INDIANAPOLIS – Denver Broncos general manager John Elway said Wednesday that the team is going to “explore all options” when it comes to filling the team’s void at quarterback – but one option has apparently risen above all others. Kirk Cousins has become an “all-in” target for the franchise when free agency kicks off March 14, two sources familiar with the Broncos’ free agency plans told Yahoo Sports.
Whether the Broncos will have the salary cap capital – and sales pitch – to land Cousins remains to be seen. Sources told Yahoo Sports that the Broncos have examined scenarios to potentially open up between $40 million and $50 million in cap space for this offseason. But the key to a deal is expected to hinge on a variety of factors, including the number of years in the contract, overall guaranteed money, the team’s foundation for success and possibly the city itself.
As it stands, the Broncos are expected to have two other significant competitors for Cousins: the Minnesota Vikings and New York Jets. The Cleveland Browns can’t be ruled out, but Cousins landing there would be a significant coup pulled off by that franchise. Ultimately, the determination within these teams could be determined by the structure of Cousins’ next deal, which may not end up looking like the classic seven-year contracts typically signed by franchise quarterbacks. Instead, Cousins could end up seeking a deal as short as three or four years, with salaries that are almost fully guaranteed each season. Such a deal would be very attractive for Cousins, giving him a concrete commitment and the ability to go back to the negotiating table for another big deal just before his 32nd or 33rd birthday.
Such a contract takes away some of the advantages teams have with long-term franchise quarterback deals – with fast-rising QB salaries making the team-controlled fifth, sixth and seventh years of deals far more attractive. With Cousins already slated to land near the top of the quarterback scale (or possibly setting a new bar for it), giving him the ability to play for max money over a short term and then negotiate another max term in only three or four years might prove too player-friendly for some franchises. And as it stands, some have expressed consternation about tilting a team’s salary structure too far into one position.
As Vikings head coach Mike Zimmer said Thursday, “… part of the reason we’ve been winning games and staying in games is because we’ve been playing good on defense and we’ve been a smart team and all those things. I want to be really careful about taking away from our strength and saying, ‘OK, we’re not going to be able to do this and we’re not going to be able to do that anymore because of financial reasons or something else.”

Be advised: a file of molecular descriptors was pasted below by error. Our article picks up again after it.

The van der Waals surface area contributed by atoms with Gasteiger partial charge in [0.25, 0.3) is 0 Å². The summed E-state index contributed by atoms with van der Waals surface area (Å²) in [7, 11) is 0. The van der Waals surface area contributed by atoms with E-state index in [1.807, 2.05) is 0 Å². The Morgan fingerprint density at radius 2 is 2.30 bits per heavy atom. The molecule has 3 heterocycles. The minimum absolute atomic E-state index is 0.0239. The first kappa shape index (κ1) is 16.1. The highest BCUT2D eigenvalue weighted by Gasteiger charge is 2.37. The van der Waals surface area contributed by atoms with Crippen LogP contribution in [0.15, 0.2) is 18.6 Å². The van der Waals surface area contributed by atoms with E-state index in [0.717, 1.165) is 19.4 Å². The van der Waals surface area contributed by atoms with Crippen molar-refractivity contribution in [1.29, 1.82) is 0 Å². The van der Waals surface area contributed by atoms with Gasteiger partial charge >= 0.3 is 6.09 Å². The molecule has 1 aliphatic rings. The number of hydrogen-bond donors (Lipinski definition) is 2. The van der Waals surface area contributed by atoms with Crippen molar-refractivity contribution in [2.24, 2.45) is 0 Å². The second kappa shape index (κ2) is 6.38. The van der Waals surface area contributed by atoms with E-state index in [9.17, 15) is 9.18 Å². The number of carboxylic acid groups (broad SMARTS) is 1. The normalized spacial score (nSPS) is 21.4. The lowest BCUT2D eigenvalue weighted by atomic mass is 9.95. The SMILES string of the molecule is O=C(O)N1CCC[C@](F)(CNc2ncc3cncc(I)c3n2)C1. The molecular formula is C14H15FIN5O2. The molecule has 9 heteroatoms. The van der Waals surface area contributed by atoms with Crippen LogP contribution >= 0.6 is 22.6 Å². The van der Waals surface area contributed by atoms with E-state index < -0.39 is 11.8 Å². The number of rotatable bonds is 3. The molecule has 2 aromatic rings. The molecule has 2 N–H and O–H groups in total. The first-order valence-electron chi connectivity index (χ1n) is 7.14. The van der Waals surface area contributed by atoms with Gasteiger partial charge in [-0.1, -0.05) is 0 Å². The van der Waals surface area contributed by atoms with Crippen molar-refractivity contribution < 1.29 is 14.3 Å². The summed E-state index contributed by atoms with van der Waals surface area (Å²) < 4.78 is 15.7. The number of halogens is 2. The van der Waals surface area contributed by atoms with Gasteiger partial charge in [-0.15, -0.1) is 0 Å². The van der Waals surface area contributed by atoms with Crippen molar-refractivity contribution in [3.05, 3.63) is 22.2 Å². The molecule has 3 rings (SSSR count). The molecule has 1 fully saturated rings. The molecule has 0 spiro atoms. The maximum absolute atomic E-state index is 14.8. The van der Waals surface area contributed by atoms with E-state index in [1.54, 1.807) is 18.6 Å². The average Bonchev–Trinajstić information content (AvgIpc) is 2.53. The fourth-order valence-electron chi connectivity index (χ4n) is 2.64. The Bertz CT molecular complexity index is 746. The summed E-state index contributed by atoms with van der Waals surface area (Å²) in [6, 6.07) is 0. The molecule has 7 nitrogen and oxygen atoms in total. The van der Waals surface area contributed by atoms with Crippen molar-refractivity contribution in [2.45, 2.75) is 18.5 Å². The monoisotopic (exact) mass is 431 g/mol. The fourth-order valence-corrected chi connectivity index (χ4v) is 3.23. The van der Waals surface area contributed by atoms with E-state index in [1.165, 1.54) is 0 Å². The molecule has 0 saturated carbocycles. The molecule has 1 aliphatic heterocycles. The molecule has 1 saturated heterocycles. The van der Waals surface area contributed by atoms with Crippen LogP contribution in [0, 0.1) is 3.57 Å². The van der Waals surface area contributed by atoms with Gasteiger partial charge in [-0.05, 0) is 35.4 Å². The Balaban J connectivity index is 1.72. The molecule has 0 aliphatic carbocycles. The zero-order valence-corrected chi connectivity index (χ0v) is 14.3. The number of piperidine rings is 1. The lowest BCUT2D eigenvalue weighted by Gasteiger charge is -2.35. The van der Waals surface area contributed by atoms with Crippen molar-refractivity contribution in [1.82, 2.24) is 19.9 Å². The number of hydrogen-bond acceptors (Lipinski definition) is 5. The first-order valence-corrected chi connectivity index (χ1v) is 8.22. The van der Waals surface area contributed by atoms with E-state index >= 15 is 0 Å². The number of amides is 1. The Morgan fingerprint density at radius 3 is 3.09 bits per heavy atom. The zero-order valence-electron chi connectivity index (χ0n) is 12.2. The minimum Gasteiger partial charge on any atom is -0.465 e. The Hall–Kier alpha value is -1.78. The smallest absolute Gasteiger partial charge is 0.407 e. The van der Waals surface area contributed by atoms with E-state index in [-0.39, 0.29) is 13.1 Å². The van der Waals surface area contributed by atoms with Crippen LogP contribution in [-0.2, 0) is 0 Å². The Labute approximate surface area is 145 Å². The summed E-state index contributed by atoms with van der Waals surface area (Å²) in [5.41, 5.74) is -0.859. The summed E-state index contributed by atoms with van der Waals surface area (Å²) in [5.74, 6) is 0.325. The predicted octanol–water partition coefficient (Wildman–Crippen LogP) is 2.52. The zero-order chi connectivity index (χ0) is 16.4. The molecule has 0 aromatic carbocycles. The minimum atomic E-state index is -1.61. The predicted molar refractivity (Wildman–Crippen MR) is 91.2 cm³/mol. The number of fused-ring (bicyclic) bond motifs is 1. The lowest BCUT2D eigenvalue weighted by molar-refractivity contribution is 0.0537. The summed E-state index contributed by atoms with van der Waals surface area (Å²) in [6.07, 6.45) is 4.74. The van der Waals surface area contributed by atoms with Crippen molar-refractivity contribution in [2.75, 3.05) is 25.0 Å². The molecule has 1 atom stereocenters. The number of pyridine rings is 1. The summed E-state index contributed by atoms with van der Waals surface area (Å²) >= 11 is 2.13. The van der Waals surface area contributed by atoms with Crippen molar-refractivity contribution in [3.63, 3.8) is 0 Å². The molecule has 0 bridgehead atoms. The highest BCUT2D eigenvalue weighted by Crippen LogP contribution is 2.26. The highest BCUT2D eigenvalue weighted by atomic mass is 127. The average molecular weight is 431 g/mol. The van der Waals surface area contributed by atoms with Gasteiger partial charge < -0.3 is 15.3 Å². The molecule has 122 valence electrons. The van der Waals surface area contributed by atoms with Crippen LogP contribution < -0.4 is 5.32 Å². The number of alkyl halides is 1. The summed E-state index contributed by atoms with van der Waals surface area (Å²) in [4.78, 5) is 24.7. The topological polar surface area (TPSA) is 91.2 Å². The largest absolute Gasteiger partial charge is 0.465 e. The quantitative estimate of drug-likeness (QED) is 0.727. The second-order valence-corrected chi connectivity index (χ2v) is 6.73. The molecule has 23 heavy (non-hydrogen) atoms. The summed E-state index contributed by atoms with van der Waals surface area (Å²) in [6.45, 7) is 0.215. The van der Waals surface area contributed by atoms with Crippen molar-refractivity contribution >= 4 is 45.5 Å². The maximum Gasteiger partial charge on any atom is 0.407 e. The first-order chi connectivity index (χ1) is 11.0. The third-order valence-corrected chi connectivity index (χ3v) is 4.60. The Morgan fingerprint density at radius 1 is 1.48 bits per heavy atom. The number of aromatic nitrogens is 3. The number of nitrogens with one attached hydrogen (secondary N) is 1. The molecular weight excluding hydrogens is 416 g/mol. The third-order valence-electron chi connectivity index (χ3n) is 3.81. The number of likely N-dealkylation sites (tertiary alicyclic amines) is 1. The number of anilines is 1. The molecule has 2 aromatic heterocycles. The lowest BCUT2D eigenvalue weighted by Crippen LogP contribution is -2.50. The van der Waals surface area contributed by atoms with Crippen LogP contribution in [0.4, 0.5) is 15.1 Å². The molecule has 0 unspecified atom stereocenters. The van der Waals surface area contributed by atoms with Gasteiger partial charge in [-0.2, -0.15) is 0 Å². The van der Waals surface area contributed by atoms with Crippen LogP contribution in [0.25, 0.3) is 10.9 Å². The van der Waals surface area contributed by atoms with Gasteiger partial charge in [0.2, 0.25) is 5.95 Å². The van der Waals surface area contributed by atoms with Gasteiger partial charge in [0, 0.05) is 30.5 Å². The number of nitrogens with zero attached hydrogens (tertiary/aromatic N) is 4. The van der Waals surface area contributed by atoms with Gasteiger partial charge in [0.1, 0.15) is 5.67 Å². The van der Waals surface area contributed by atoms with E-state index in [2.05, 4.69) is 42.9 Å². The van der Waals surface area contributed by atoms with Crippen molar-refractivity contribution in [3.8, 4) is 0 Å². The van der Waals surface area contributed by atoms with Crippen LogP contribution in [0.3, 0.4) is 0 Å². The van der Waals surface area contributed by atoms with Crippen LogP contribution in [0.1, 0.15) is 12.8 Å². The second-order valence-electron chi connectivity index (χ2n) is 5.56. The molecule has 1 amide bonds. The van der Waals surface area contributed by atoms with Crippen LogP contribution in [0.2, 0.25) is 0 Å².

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Of course, Zimmer can’t know the impact of a Cousins deal until the two sides officially exchange numbers on March 12, when the league’s three-day negotiating window opens before the start of free agency. As it stands, Cousins’ agent is expected to stack up each team’s best offer and then arrange for visits in free agency before any decision is made.
In many respects, that will make his pursuit similar to the Peyton Manning sweepstakes of 2012, when Manning visited several franchises and spoke with ownership before making a decision. Unless something changes drastically in that three-day negotiating window before free agency begins, Cousins is expected to make multiple visits before signing a deal. That scenario could be scuttled if multiple teams either find Cousins’ contract demands to be too rich, or they simply don’t want to do anything less than a seven-year deal.
If the planned visits remain a staple of his negotiation, that could give Denver an advantage as it successfully went through the 2012 Manning recruitment. A visit would also give the Broncos a chance to sell Cousins on a culture that goes beyond the paycheck he’ll be cashing, which would be important if the Jets or Vikings had larger offers on the table.
If Denver is indeed “all-in,” there’s no better way to illustrate that than by getting Cousins into the city and face-to-face with the brain trust and other players. This negotiation will come with many facets and some moving parts, but the Broncos appear fully committed in a way that harkens back to 2012. They can only hope that the deal is rich enough, salary structure is attractive enough, and sales pitch is sharp enough to land the biggest quarterback free agent since reeling in Manning.